Please use this identifier to cite or link to this item: http://hdl.handle.net/1946/12800
As commercial fisheries around the world make increasing use of rights-based allocation regimes to resolve allocation and management issues, these regimes may conflict with local, artisanal, recreational and other small-scale fisheries. Resolving intersectoral allocation disputes is often not a scientific or technical problem, but one of reconciling the values and objectives of the participants. Commercial and recreational anglers on the west coast of Canada have been involved in a decade-long dispute over the allocation of Pacific halibut (Hippoglossus stenolepis). This thesis documents the history of the dispute and records the fundamental objectives of the participants in the fishery to infer their values and examine the implications for resolving the dispute. The most important values reflected the evolution of two separate developments of how fishing rights are determined and distributed, those based on ancient public claims of the right to fish and those aimed at maximizing utility with finite stocks. Despite this conflict, responses indicate that participants from both sectors, as well as those from associated sectors, share similar values for the fishery that can be used to identify useful alternatives to reduce intersectoral conflict. Namely, the biological sustainability of the fishery is shown to be paramount among participants, while the overall economic benefits and fairness to resource users are also highly ranked. It is found that the separate fishing sectors have been assigned unequal and irreconcilable fishing rights that impede the fishery’s participants from working together to achieve their shared objectives.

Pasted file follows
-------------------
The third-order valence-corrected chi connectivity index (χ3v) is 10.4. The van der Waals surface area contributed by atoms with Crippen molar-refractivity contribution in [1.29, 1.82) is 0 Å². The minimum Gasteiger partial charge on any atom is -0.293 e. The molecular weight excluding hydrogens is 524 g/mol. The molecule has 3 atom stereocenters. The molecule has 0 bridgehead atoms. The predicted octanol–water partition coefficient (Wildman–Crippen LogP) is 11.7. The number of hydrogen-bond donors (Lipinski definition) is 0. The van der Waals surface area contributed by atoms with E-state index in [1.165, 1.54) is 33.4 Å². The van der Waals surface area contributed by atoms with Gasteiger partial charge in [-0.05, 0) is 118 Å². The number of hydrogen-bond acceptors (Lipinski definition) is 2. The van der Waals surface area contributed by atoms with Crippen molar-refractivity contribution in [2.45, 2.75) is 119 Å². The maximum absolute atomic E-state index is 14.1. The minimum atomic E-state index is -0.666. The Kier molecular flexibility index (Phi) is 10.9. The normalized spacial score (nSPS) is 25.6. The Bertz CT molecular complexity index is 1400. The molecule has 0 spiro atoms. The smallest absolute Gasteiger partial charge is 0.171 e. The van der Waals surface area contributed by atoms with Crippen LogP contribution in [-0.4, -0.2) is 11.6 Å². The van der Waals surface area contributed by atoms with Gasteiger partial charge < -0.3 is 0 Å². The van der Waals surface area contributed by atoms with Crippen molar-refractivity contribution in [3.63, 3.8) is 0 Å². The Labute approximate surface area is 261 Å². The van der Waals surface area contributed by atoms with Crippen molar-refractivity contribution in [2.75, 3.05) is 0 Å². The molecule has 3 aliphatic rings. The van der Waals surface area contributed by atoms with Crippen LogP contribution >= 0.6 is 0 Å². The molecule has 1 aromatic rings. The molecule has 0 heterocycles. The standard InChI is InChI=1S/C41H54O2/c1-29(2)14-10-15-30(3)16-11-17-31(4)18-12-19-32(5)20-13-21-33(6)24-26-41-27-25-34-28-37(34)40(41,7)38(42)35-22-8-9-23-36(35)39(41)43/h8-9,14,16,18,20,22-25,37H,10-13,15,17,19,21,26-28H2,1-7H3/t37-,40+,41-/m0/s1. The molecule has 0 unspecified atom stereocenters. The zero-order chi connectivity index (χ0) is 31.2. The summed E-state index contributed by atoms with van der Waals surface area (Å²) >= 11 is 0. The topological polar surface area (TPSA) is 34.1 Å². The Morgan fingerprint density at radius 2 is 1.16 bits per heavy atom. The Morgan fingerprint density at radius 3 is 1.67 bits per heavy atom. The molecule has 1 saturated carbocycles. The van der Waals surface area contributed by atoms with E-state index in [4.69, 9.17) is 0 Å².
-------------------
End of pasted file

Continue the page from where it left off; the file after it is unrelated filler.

|Ryan O'Connell - Reconciling participants values in the BC Pacific halibut allocation dispute (Skemman).pdf||1.21 MB||Open||Heildartexti||View/Open|